I returned my library copy of The Descent of Woman, a 1972 original, after reading it twice. I now own the 2006 sixth paperback reprint of the 1985 revised edition which I have only read once. I recommend it highly. I will even forgive you if you put aside this book (temporarily, of course) to read The Descent of Woman by Elaine Morgan. You will come back to my book not only aware of the blindness that can be caused by a male- dominant worldview but also cautiously open to reading about other views that may be blinding us to seeing the Jesus of this book and the God revealed through that Jesus.


Jesus said, "If your leaders say to you, 'Look, the Kingdom is in heaven,' then the birds of heaven will precede you. If they say to you, 'It is in the sea,' then the fish will precede you. Rather, the Kingdom is inside you and outside you. When you know yourselves, then you will be known, and you will understand that you are children of the living God. But if you do not know yourselves, then you live in poverty, and you are poverty." – Gospel of Thomas #3 "I could even say God sneaks up on us, but the fact is God is always there; we just have trouble seeing God, not because we keep looking in all the wrong places – there are no wrong places – but because we are looking at the wrong angle or we are wearing the filter of our expectations. We expect to find God in a certain place in a certain way; we expect signs from heaven; we expect to find God where we want God to be. In fact, I'm sure that experiencing the divine depends on each person's life circumstances or background or interests." – James Autry (1)

This book being for readers willingly playing a game with a rule calling us to suspend for a while our disbelief, I ask for patience with the following parable about a modern blindness that affects each one of us.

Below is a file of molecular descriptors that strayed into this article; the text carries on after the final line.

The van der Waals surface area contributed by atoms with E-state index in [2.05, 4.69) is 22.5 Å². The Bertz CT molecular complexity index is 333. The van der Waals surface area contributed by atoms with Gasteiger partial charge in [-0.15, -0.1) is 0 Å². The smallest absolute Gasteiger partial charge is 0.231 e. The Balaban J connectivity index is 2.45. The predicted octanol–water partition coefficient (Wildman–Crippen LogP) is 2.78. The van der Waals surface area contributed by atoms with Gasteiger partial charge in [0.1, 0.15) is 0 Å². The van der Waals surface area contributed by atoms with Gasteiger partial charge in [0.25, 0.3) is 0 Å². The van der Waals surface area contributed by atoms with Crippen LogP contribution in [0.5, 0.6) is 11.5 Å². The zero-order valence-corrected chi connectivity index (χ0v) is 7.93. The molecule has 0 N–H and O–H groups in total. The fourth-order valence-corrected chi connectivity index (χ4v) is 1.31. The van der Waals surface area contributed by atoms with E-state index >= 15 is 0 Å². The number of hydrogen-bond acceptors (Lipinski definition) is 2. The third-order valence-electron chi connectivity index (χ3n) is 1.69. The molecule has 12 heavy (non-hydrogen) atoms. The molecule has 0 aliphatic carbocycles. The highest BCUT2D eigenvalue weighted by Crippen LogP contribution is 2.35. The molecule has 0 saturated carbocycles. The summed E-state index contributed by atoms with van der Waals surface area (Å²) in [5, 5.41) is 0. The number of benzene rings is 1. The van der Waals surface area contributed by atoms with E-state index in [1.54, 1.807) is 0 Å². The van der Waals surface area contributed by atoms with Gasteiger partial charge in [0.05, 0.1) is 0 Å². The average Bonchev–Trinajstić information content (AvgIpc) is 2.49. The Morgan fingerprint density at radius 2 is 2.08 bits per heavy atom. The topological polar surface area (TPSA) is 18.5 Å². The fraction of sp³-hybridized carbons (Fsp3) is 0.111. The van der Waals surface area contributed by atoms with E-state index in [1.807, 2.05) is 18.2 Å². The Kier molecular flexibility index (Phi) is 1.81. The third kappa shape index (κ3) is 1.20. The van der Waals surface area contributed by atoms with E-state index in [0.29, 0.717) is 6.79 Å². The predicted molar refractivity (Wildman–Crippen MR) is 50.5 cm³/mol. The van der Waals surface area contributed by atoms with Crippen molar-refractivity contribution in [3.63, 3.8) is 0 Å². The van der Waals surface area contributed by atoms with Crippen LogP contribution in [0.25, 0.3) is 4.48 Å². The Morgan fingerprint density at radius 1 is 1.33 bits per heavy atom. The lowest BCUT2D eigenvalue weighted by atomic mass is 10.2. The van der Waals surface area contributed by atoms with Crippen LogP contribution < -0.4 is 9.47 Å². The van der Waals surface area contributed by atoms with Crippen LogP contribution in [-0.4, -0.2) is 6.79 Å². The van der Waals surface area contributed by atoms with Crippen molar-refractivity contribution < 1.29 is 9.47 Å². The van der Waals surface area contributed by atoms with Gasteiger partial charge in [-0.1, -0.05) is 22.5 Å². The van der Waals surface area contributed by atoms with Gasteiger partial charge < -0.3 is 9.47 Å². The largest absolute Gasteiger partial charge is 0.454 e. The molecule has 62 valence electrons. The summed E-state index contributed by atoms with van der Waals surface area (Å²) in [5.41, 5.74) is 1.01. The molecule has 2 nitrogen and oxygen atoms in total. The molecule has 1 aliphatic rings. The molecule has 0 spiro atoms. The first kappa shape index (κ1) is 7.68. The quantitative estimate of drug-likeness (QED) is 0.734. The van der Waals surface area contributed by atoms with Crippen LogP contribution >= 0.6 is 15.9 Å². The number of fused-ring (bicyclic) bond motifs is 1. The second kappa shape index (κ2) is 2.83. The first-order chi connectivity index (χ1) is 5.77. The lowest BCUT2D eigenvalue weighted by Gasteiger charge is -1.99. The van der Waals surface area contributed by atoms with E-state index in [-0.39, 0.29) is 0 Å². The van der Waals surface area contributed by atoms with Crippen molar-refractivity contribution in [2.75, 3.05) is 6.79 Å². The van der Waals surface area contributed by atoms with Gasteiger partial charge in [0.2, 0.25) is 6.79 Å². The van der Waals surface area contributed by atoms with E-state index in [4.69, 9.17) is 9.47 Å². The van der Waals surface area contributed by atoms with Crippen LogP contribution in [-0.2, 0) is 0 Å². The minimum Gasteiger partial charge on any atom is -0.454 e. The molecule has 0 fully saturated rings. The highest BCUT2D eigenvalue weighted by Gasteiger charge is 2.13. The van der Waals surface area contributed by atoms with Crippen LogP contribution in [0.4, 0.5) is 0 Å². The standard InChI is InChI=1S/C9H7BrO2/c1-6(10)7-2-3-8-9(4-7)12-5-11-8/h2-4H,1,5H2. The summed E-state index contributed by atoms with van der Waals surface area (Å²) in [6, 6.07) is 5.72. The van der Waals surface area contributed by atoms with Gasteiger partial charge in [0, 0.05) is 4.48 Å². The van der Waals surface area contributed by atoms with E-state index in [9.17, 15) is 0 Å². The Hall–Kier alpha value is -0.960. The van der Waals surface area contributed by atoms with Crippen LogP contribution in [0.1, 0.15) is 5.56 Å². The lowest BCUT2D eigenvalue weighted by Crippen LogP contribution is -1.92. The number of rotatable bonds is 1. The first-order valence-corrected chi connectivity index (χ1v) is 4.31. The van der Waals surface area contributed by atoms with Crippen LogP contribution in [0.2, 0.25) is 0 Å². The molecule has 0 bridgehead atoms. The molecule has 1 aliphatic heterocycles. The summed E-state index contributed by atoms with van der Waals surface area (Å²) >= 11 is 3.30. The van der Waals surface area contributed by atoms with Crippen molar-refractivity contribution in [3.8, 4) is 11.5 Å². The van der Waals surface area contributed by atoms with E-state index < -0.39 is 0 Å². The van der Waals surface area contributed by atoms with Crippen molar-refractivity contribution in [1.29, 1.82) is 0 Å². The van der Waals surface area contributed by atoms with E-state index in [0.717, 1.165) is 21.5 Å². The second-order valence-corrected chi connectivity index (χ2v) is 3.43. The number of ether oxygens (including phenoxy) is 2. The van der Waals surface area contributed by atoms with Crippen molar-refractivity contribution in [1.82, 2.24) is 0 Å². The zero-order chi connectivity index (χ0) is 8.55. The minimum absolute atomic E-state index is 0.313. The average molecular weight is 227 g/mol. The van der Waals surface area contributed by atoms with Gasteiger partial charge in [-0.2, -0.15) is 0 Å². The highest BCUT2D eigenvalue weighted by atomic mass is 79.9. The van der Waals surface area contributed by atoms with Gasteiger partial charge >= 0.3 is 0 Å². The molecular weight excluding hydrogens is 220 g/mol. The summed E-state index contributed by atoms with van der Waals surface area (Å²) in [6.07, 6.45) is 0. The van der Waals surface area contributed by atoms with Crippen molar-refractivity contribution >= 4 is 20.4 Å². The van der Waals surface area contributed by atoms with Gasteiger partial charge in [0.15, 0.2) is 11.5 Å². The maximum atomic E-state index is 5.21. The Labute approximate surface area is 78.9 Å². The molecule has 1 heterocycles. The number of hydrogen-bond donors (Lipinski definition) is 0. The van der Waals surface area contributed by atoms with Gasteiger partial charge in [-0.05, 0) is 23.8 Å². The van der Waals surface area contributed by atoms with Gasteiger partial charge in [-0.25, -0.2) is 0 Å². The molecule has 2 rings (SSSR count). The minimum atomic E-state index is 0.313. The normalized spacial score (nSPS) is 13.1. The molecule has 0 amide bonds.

As we travel along the road of life, we see what we see comfortably – sharp and clear. But along the road comes someone who sees the road as a route to somewhere we know can't be there. Our new companion, claiming that we have blind spots that prevent us from seeing the real route, somehow peels away our blindness. Suddenly, miraculously, the partial blindness of which we were unaware falls away and we can now see that which we never realized had been there all along. It's downright exciting; but like all things different and unanticipated, it can be disquieting or worse.

If unable or unwilling to accept our new vision, we may return to our partial blindness, rejecting not only our new-found vision but also rejecting the crazy, dangerous companion who helped us glimpse it. The scarier and more painful the new vision, the worse will be our treatment of the rejected companion.

Almost as often as he told parables, Jesus would go on to describe the reality represented in his parables, which reality had become "seeable" through the parable's story. The explanation of my parable about journeying with partial blindness can be summarized as "Paradigms power perception!"

Paradigms are patterns. The patterns we have been taught or learned from experience to accept as the way things are in the world make it difficult for us accept ("see") anything that runs counter to what we have come to expect. We even tend to warp new experiences to fit our previous paradigmatic assumptions.

Jesus, in his Sermon on the Mount, to get people to reinterpret their Hebrew Scriptures, uses over and over the word-pattern "You have heard that it was said ... but I say to you...." (Matthew 5.21-48). In this book I want to use that same word-pattern that Jesus used, but I only want to use it this once: You have heard it said "Seeing is believing," but I say to you "Believing is seeing." Think about it!

We want to see it, experience it, before we believe it. We doubt something somebody tells us; we can't see it because it is outside the box, beyond what we believe, what we assume without question is the way things are in the world. We say we have to see it to believe it.